Hayman Cash Register Co. v. Sarokin, 669 F.2d 162, 169, (3d Cir. 1982).

With regard to the remaining consolidated casesthe plaintiffs of which are not parties to the instant motion, though counsel for several of these plaintiffs have briefed the issue at the Court's requestany general conclusion as to the effect of such a ruling by a MDL transferee court would perhaps be speculative. However, in this instance defendant would be collaterally estopped from relitigating the identical issue disposed of here. Cf. Humphreys v. Tann, supra, at 668-9 (res judicata in the MDL context found inappropriate, but only because the party against whom the plea was asserted was not a party to the MDL proceedings).

The important point for MDL transferor courts to note when considering this ruling upon remand is that this Court has devoted such thorough and careful consideration to plaintiff's motion under Fed.R.Civ.P. 15 as would be afforded a motion under Fed.R.Civ.P. 12(c) or for summary judgment by defendant on the issue presented.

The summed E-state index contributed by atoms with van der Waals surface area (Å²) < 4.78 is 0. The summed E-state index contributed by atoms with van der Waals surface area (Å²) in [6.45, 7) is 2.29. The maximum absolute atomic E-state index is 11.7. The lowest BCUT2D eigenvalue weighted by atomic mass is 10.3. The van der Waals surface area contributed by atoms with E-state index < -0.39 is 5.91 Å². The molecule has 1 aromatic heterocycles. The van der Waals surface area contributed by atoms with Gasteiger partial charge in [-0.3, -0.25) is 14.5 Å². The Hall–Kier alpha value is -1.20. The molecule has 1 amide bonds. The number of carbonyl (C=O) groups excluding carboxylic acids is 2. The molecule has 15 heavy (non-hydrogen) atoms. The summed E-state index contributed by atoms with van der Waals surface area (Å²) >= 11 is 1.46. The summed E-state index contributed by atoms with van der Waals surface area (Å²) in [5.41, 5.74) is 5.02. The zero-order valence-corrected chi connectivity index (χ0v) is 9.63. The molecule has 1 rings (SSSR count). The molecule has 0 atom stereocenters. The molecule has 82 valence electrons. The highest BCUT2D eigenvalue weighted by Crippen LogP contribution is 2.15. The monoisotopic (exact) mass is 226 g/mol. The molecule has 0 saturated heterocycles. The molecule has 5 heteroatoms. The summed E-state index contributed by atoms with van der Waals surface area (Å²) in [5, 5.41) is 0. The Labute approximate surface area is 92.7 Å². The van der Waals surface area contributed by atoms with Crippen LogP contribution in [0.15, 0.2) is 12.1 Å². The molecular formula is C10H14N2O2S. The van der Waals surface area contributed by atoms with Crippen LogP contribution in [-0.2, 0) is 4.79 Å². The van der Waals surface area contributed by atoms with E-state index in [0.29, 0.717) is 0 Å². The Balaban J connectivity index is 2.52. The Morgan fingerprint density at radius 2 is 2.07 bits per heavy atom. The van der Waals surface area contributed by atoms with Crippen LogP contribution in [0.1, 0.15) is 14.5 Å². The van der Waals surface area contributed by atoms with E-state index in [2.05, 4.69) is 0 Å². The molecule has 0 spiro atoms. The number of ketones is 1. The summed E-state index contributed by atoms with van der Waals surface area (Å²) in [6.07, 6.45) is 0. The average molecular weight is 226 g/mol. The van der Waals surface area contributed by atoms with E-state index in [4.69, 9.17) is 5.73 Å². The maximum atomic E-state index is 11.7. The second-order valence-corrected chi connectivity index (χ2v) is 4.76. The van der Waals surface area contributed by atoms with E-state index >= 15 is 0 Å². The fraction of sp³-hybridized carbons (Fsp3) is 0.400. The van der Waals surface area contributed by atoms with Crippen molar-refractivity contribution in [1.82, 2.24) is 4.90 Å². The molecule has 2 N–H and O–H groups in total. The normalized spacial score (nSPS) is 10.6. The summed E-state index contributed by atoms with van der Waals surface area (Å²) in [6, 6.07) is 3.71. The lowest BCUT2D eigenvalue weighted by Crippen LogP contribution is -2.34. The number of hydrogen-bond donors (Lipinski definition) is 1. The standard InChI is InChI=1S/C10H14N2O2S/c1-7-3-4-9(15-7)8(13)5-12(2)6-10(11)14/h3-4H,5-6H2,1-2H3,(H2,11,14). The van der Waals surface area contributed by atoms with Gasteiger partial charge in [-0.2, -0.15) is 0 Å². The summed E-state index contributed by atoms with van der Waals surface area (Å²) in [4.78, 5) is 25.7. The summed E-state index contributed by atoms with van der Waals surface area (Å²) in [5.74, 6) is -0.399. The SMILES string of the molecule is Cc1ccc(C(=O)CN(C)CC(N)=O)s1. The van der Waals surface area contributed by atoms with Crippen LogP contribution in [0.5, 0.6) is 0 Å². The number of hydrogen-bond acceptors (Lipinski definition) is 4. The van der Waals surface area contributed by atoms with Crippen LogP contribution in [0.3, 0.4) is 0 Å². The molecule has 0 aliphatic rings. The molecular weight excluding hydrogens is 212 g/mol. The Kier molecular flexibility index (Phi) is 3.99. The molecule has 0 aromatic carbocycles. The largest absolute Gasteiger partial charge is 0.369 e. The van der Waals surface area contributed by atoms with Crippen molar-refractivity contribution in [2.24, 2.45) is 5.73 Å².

[4] At the district court level in Thompson, et al. v. N. R. P. C., 621 F.2d 814 (6th Cir.), cert. denied, 449 U.S. 1035, 101 S. Ct. 611, 66 L. Ed. 2d 497 (1980), defendant Amtrak moved for summary judgment on plaintiffs' claims for punitive damages, arguing both immunity and factual insufficiency. The motion was denied without opinion and without prejudice. The case was then tried by the court without a jury, and the District Judge rejected plaintiffs' claims for punitive damages. As the Circuit Court noted, plaintiffs appealed "arguing the evidence does show intentional conduct which requires an award of punitive damages," id. at 816. Clearly, both the district court and court of appeals disposed of the claims on the basis of evidentiary insufficiency, and did not reach the issue of Amtrak's claim of immunity, despite some reference to that argument in appellate briefs. Similarly, in Ford v. Chesapeake & Ohio Railway Co., 432 F. Supp. 1285 (W.D.Va. 1977), rev'd on other grounds, 590 F.2d 557 (4th Cir. 1979)not a suit against Amtrak, but brought pursuant to § 307(a) of the Railroad Passenger Service Act, 45 U.S.C. § 547(a)the court declined to award punitive damages, stating simply, "Nor are punitive damages warranted herein," id. at 1289.